More than 260 Pakistani troops kidnapped nearly two weeks ago in a restive tribal region near the border with Afghanistan were freed by pro-Taliban militants.
The freed soldiers were handed over to members of a jirga or tribal council in Ladha, a village in South Waziristan where they had been abducted by militants on Aug. 30, a local intelligence official said on condition of anonymity because of the sensitive nature of his job.
Army spokesman Maj. Waheed Arshad had no confirmation of the troops' release.
The freed soldiers were to be handed later Monday to government officials in Wana, the main town in South Waziristan, a rugged region where al-Qaida- and Taliban-linked militants operate, the intelligence official said.
It was not clear whether there were any conditions to the soldiers' release. Militants had earlier demanded that authorities withdraw the military from the area and free more than a dozen of their comrades.
Six of the abducted troops were released last week in what an official said was a "goodwill" gesture to the jirga negotiating their release.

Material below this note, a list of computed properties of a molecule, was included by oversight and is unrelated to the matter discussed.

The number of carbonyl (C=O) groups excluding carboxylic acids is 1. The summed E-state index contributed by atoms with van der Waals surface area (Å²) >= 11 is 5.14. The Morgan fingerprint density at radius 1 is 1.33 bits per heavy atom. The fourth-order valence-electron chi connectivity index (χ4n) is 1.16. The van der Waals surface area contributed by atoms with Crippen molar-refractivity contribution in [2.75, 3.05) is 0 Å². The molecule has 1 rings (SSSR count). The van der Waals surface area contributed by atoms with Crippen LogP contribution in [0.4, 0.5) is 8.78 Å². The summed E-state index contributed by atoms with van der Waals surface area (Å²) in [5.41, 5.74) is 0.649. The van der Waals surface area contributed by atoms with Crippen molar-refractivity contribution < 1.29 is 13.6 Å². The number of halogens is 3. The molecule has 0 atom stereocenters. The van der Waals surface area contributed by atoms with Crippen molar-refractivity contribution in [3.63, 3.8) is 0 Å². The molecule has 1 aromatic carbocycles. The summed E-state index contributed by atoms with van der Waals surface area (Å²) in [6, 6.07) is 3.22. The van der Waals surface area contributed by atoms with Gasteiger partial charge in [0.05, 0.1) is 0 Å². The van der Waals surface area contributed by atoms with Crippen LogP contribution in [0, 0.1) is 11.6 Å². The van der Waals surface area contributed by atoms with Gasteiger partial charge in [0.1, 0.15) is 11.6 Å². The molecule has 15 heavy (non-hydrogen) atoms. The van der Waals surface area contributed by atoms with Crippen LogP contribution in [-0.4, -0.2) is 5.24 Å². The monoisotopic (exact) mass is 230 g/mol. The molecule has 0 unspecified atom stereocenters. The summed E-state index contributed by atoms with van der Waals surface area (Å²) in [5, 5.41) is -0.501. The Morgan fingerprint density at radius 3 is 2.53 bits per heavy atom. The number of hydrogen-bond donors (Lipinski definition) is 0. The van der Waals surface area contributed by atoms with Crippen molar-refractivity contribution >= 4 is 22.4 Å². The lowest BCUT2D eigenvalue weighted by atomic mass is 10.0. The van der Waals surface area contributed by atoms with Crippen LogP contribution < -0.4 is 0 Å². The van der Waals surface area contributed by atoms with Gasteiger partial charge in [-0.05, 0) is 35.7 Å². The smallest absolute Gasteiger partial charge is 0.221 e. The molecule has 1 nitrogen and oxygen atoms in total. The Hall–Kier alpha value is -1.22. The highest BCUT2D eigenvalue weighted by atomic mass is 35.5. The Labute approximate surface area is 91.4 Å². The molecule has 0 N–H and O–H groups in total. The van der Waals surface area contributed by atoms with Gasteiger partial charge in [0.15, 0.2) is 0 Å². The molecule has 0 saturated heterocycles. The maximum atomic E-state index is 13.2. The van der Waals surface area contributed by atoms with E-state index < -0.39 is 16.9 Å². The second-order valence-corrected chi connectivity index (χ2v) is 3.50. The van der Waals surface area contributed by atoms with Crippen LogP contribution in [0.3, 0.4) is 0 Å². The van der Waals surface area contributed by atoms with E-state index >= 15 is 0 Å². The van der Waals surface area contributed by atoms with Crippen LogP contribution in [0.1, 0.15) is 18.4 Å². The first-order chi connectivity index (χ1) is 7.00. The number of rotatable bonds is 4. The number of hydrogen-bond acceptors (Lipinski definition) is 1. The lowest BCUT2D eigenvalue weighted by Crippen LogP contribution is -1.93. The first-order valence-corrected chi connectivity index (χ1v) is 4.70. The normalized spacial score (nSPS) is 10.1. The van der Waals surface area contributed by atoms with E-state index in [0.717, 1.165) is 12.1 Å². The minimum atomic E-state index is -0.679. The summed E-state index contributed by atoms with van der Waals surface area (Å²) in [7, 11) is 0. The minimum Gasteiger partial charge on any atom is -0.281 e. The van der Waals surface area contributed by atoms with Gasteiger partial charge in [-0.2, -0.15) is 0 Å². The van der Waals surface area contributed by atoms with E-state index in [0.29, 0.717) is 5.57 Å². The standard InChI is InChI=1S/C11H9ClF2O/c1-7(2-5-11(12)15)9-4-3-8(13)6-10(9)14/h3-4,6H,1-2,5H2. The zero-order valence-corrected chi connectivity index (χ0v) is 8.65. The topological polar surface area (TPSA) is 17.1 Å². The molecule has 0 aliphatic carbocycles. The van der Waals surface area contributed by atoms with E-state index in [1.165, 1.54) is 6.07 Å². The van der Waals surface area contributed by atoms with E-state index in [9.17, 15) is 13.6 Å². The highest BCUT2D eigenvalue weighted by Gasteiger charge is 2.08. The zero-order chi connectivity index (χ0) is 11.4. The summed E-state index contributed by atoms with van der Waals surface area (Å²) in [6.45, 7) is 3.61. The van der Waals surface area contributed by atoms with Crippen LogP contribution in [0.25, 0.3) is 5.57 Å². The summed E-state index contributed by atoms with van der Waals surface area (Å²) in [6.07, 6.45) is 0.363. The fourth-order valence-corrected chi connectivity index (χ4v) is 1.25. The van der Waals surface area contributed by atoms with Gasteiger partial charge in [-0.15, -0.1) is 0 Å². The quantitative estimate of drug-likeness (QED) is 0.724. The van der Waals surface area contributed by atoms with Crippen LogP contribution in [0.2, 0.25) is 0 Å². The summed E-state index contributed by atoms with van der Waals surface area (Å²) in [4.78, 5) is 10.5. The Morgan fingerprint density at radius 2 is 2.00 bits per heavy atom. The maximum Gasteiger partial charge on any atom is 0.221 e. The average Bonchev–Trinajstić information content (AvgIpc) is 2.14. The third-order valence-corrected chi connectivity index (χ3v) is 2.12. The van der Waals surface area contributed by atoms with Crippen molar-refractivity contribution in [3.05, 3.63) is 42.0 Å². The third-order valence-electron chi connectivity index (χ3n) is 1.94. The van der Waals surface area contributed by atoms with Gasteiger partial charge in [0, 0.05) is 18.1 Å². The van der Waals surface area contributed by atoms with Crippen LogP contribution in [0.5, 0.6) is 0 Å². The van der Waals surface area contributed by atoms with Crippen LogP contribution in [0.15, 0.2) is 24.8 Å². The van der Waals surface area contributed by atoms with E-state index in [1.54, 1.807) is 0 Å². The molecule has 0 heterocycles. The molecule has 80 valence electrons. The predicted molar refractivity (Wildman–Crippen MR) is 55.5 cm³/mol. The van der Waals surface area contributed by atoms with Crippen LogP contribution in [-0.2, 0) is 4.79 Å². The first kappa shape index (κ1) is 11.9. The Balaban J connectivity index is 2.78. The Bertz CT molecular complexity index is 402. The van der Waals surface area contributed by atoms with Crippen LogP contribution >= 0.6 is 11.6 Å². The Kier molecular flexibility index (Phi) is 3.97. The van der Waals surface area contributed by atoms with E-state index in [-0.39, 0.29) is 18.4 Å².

In the Nawaz Kot area of South Waziristan, meanwhile, militants opened fire from their car at the security post, drawing retaliatory fire from troops based there, Arshad said. The militant leader, Qari Sana, and four fighters were killed in the clash, while three others were wounded but managed to flee, Arshad said.
Pakistan - a close U.S. ally in the war against terrorism - has deployed some 90,000 troops to the region bordering Afghanistan to track down militants.
Militants have stepped up attacks in recent weeks against the military in the tribal border areas, adding to the government's woes at a time of gathering political crisis in the country.
The United States has been pressing Pakistan to do more to crackdown on militants in the region amid its concern that al-Qaida may be regrouping in there.
Chinese military experts are confident that there are only three countries of the world - Russia, the United States and China - that are capable of developing and building fifth generation fighter aircraft